Plays well with others …
By Richard Frisbie
The image that comes to mind when I hear “Boot Camp” does not include kitchen skills, especially when it’s prefaced with CIA. I think of sweaty bodies and abusive drill sergeants constantly shouting orders to do more push-ups. Naturally then, it was with some trepidation that I accepted an invitation to attend a CIA Boot Camp, even though they told me it was about food. (And they didn’t mean KP!)
That’s how I recently found myself at the Culinary Institute, in full chef regalia, standing on the 6 a.m. breakfast line with 2,000 other students. It is a cafeteria cattle-call with a blackboard menu. I filed in, gave my order and waited, watching the class whose job it was to actually cook breakfast until my name was called. That’s what is great about the CIA. Students get real hands-on cooking experience in the student cafeteria and in each of the four public campus restaurants the CIA operates.
At dinner in the American Bounty Restaurant the evening before, students who were graduating the next day served our meal. Every aspect of food service, chemistry, and business, is a class each student must complete to graduate. That includes being waiters, bus boys, short-order cooks, sous chefs and chefs. If the professionalism and expertise I experienced at dinner are any indication, and I believe they are, the young men and women in the restaurant were ready to carry the mantle of the CIA into the culinary world.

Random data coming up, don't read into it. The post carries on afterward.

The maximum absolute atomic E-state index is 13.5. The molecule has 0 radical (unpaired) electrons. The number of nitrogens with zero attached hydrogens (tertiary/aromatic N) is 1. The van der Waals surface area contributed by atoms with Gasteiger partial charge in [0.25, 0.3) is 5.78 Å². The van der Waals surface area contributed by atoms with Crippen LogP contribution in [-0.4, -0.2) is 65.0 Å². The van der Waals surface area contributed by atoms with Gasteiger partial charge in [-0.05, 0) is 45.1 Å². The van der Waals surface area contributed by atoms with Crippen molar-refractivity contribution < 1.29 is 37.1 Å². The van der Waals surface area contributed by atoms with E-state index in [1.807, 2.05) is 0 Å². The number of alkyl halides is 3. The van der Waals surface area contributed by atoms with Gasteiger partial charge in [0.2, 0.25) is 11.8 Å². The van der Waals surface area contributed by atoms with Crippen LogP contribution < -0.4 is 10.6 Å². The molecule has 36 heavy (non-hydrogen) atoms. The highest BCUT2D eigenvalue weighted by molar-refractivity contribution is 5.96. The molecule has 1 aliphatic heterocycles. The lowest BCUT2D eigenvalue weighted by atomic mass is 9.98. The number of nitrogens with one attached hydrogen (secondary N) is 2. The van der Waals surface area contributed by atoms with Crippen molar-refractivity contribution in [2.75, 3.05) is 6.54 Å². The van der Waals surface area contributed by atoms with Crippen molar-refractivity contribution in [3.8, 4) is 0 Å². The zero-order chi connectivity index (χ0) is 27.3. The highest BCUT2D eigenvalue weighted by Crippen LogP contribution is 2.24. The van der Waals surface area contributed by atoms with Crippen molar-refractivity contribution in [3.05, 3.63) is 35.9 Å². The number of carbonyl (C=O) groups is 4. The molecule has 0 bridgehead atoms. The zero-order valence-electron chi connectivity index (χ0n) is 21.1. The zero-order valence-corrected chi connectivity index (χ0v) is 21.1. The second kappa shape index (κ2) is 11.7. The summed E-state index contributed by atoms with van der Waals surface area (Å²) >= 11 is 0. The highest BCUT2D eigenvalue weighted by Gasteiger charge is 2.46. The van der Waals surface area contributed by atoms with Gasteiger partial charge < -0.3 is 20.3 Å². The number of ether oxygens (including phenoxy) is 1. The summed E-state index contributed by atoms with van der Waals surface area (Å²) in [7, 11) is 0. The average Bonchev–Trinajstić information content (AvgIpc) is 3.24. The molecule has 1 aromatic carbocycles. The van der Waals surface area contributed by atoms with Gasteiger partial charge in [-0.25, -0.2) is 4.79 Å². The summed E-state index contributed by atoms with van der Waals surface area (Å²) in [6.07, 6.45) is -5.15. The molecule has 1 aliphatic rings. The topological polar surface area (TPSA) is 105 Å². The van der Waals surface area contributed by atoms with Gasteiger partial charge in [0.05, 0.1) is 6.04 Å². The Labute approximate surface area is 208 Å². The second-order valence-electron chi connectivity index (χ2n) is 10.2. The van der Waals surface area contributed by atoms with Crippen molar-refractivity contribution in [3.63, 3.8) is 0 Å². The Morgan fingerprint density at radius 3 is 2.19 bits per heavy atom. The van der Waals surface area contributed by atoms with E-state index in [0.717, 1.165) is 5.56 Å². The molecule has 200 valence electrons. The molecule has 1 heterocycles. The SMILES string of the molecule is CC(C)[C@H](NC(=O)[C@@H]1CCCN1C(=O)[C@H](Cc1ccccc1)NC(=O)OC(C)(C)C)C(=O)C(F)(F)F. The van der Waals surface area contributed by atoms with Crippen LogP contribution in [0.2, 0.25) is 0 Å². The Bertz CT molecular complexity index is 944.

Our Boot Camp experience was a Farm-to-Table event focusing on the fresh bounty of Dutchess County farms. (The CIA is located in Hyde Park, Dutchess County, NY.) The first day we visited the farms and picked, dug, harvested and shopped for the ingredients we’d be cooking the next day. From the potatoes to the brussel sprouts, and from the goat cheese to the locally milled cornmeal, everything on the next day’s menu was sourced locally.
The Culinary Institute of America’s promotional material reads, “At Boot Camp you’ll discover how to select the perfect ingredients, how to prepare a variety of dishes, and how to demonstrate more confidence in your own kitchen. Hands-on cooking, chef demonstrations, and exceptional food make CIA Boot Camp one of “America’s Top Ten Destinations.”
What they don’t tell you is that you’ll be one of a group of “boot campers” working as a team to put complex meals on the table. Our group was only seven people, but there was work (and food enough) for at least twelve. That meant four teams of three (an ideal plan) was out, and we all had to work well together to produce a meal. I think we did a pretty good job, considering.
Our “Team Production Assignments” were:
Heirloom Tomato and Goat Cheese Tart
Coq au Vin
Fresh Buttered Egg Pasta
Warm Hudson Valley Salad with Baby Greens and Apples
Sautéed Berkshire Pork Cutlets with a Wild Mushroom Ragout
Roast Rack of Lamb Persillé
Oven-Roasted Brussels Sprouts with Lardons
Skewered Beef Fillet with Chimichurri Sauce and Corn Relish
Braised Swiss Chard
Vanilla Ice Cream
I was Team Three, with some help with the brussel sprouts from the gnocci and swiss chard person. I helped with the chimichurri sauce, and took photos and a video when I wasn’t worried about burning the polenta!